Gila Build Up slash Break Down

Written Monday in the van:

It’s dusk and we have less than 40 miles to go. We’re currently winding our way up the narrow mountain road from Truth or Consequences to Silver Cit, NM. The van is leaning over further than I like to lean in crits but we’ve been driving so long now I don’t even care about the massive ravine to the left. Assuming Scott doesn’t drive us off the road we should be there before 9:30. I should probably put my seatbelt on.

There wasn’t much time between Sea Otter and Gila so I made sure to overcook myself right away. Despite only going hard two days this past week, I’m definitely going into Gila with a hefty amount of fatigue in my legs. I’m hopeful though and hope alone will pull my tired leg muscles together.

I took Monday through Wednesday easy or off, then blew my legs to bits on Thursday with a nasty set of VO2 intervals right before a hard afternoon group ride with Nick (the Bus Stop). My recovery was ultra slow the following two days, which I had to take easier than planned.

I just found this out, but I realized I was fighting off a cold the past week. Adelaide is mildly sick now, and I was a slight bit more nasally than normal two days ago. This helps explain why I was so low on energy and weak. But, since I never actually got sick, this proves that my body is either A) vastly superior at fighting off colds than it has ever been before, due to sheer will power, B) taking bovine colostrums really does help, or C) I don’t have a third option but things sound better grouped in threes.

On Friday night Adelaide and I drove down to Colorado Springs for her 50km trail race with 8,000-feet of elevation gain, which she did in six hours the next morning, Saturday. I spent the day eating two breakfasts at the hotel buffet, riding for 90 minutes, being tired, then basking in the sun beside the trail as the runners panted by in the dusty heat.

The following day I raced a local road race called Deer Trail. It was in the town of Deer Trail (cool name bro), which is east of Denver. I wasn’t aware people lived east of Denver. Deer Trail has a population of 28 I believe. It is the “home of the eagles,” NOT the deer. I assume the only reason they haven’t changed the name of the town to Eagle Trail is because Eagles don’t need trails nor do they make them, like Deer do.

The road course was a V except with a 90-degree angle in the middle. So like half of a square I guess. Or an L except with the lower part being equal in length to the upper part. We did two laps of it, which meant going around cones in the middle of the road on either end twice. Imagine the most boring course you’ve ever done. Okay, now imagine something even more boring than that.

Within a couple miles from the start I formed a five-man breakaway (Brad Bingham of Horizon, Kevin Selker of Groove Subaro, Drew Chistopher of Primal and Chris Carr of Falcon Networks). The break became four on the second lap, but before that, literally within three minutes of getting up the road we already had a four-minute gap on the field. At the end of the race it was 9 minutes despite a lot of soft pedaling for 20 miles then five miles of attack, sit on, attack, sit on, etc. There’s your definition of ‘lollygagging’ right there back in the pack, except for a few select guys who I heard attacked precisely 297 times each.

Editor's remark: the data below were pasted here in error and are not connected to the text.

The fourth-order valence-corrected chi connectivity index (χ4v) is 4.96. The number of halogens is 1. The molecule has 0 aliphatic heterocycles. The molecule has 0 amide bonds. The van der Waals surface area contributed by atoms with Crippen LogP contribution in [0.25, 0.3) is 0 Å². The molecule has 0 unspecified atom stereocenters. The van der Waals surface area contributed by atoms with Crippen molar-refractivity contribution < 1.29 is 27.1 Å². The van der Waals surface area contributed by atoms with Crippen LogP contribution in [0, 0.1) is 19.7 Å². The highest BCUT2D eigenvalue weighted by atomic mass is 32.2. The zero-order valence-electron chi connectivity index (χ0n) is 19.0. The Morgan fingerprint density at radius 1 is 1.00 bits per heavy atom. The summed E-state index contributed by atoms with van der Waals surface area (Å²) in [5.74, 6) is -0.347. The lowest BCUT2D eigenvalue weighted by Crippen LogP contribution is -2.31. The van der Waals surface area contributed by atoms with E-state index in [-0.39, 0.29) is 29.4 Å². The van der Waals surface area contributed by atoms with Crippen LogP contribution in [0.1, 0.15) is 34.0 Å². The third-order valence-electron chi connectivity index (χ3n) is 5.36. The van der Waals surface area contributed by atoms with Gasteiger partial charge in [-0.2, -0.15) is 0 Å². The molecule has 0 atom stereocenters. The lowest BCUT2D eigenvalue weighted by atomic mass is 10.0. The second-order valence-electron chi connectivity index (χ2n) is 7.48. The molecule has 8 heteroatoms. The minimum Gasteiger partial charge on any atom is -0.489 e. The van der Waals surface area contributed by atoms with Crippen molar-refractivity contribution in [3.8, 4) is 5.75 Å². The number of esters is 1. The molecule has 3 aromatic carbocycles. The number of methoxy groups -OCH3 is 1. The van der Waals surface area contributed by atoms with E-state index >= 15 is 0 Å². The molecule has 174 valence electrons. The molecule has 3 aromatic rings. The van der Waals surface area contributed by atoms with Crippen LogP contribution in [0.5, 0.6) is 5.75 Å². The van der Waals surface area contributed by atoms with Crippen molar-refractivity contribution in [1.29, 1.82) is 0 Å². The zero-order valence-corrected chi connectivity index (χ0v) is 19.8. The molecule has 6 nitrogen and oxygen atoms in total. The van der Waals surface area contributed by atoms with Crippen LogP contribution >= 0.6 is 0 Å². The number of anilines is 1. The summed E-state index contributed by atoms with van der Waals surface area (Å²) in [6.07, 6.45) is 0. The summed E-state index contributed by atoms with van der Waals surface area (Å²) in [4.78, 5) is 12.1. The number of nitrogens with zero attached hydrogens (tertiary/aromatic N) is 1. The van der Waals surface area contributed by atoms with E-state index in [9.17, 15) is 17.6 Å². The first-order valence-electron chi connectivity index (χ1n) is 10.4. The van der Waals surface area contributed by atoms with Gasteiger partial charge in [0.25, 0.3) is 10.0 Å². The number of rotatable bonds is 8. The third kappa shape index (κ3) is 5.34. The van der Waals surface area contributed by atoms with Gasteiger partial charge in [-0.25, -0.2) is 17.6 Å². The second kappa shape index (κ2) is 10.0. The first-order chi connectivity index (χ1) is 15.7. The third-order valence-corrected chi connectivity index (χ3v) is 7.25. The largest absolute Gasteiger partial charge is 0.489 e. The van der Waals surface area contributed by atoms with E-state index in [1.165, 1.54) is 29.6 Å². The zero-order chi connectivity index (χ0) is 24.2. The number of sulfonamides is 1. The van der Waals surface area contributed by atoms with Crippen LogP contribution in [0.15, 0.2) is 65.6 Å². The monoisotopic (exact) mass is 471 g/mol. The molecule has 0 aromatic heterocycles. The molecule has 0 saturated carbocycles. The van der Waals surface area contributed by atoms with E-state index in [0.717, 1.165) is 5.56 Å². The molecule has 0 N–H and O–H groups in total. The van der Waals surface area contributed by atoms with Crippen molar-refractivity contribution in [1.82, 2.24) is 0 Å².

The road was 100% completely dead flat except for the constant rollers. The wind helped make it a bit more fatiguing as well. I was able to take some decent pulls, but was feeling pretty awful. I would have attacked way more at the end, or half way through actually, but didn’t have it in me, so it ended up being a four-man sprint. I got 2nd.

I’d driven the van out to the race with Nick, who won the field sprint for 5th place. Combined, we made a grand total of $80. The race entry was $40 each, plus $32 of gas money. Stay in school kids. Wait, I stayed in school. Okay, stay in school and then don’t take up bike racing for monetary gains. Just do it for the world-wide fame and leg veins.

Nick and I turned the van heater on after the race for 40 minutes on the drive home and got it up to a svelte 110 degrees in preparation for the heat of Gila. Turns out it’s only going to be in the 60’s and 70’s this week. PS I know that’s not the proper use of the word svelte. There is no proper use of the word svelte. It should be deleted from the english language.

That night as I washed my bike I discovered a large crack that was 75% through my seat stay. The remaining thread of carbon was just barely holding the bike together–aftermath of the Sea Otter crash. Luckily we have a spare frame that our mechanic, Alex, has agreed to assemble with my old components. Building a new bike the day before a race is pretty routine for me these days.

Man this is a super boring post. Maybe tomorrow I’ll doctor it up a bit with some good exuberant words and junk stuff. The van is vibrating and swerving so much I can hardly see the words on the bright thing screen right now.

Written Tuesday:

I went through yesterday’s writing and made it slightly better. Today we rode the TT course and I found out my Planet X TT bike is a stupid piece of shit. I’ll spare you the boring details but I spent an hour at the Bike N Hike this afternoon and they fixed it with a new derailleur and a handmade shim, saving Alex a lot of swearing and unsuccessful hassle, since the new derailleur was a necessity. Thanks Silver City Bike N Hike! Now I must go eat more kippered herring to lube my poop so I can be light for tomorrow’s big climb up the Mogollon.